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jackpot06

What Is Lr Data? Scuse My Ignorance

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But I want to be informed --I read this site avidly ,I sold to rent in Poole in 2005 ,and it been an awkward time for me --I have stoutly resisted pressure to buy and am waiting and reading in the meantime ---I called the BBC over the Eddie George revelations that interest rates had been artificially kept low etc and welcome the chance to have another moan at the BBc .

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I believe it's data which shows the actual price that all properties have sold for over a period of time, making it much more pertinent than Rightmove (asking prices) or Halifax/Nationwide which are limited to properties that they lend on for example.

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Nationwide, Halifax, etc are fixed figures (asking prices, not sold prices) by the banking Cartel, to get people to believe that prices only go up (to get more people in debt, & thus, boost bank profits- Vested Interest in a Nutshell)

The Land Registry Registers prices are those that the house actually sold for- although there is a delay/ lag of around 3 months IIRC for the figures. As such, it's the most reliable source for the price trends.

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I suppose we should add that LR figures don't take into account "cashback" offers, paid deposits, free ferrari with each newbuild etc offers so in fact even LR figures can be artificially high.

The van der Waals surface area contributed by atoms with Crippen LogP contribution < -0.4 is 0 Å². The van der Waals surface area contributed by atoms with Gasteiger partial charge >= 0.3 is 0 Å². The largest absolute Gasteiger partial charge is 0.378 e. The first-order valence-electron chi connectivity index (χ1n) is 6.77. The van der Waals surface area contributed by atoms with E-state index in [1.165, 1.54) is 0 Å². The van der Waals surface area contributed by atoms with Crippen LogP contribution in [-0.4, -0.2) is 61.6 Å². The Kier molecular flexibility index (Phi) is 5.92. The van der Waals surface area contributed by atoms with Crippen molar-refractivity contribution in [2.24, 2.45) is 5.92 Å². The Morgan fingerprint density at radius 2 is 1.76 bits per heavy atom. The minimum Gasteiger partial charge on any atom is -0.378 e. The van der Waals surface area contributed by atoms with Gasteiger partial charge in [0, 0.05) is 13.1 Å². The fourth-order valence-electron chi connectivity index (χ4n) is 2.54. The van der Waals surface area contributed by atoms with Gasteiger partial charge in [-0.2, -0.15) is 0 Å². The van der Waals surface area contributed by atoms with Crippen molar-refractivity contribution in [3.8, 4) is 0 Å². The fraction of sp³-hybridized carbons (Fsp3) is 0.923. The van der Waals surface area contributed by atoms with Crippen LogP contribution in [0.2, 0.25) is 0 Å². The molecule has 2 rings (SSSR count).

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Land Registry compile a sold price dataset from the sales registration forms returned by solicitors after the completion stage of property transactions. This gives LR a near complete sample of sales in England and Wales, and therefore authoritative, but the information collected is also quite limited - it (broadly) includes the price, a type classification, the address, and the date. Two additional problems follow from this type of sampling: first, the forms take a long time to reach LR and be counted, meaning that the data is often hugely incomplete for recent months (we recently saw that the data published on the BBC website for the last quarter had only about 25% of the total samples/transactions); and second the data is lagged, meaning that it relates to a point in the transaction process that’s towards the end, rather than towards the beginning, and therefore somewhat detached from the current state of the market (BoE says about 15 weeks on average.)

Anyway, this all leads to the sold prices data set – LR then process it to produce a range of different products: (1) it’s sold to house price websites for repackaging/republication (BBC local stats, individual sold price lookup); (2) it’s used to produce series containing simple average house prices, (very limited/non-existent mix-adjustment) and often distributed to other agencies; and (3) it’s used with a nice new Repeat Sale Regression (RSR) approach to the mix-adjustment problem to produce the new flagship LR House Price Index (LR HPI).

Other indices:

Rightmove sample asking prices.

Halifax and Nationwide sample at the mortgage approval stage, hedonic mix-adjust.

CLG (DCLG, formerly ODPM) sample at the mortgage completion stage, hedonic mix-adjust.

Financial Times HPI – composite index, blends LR and others to address the timeliness problem.

Edited by spline

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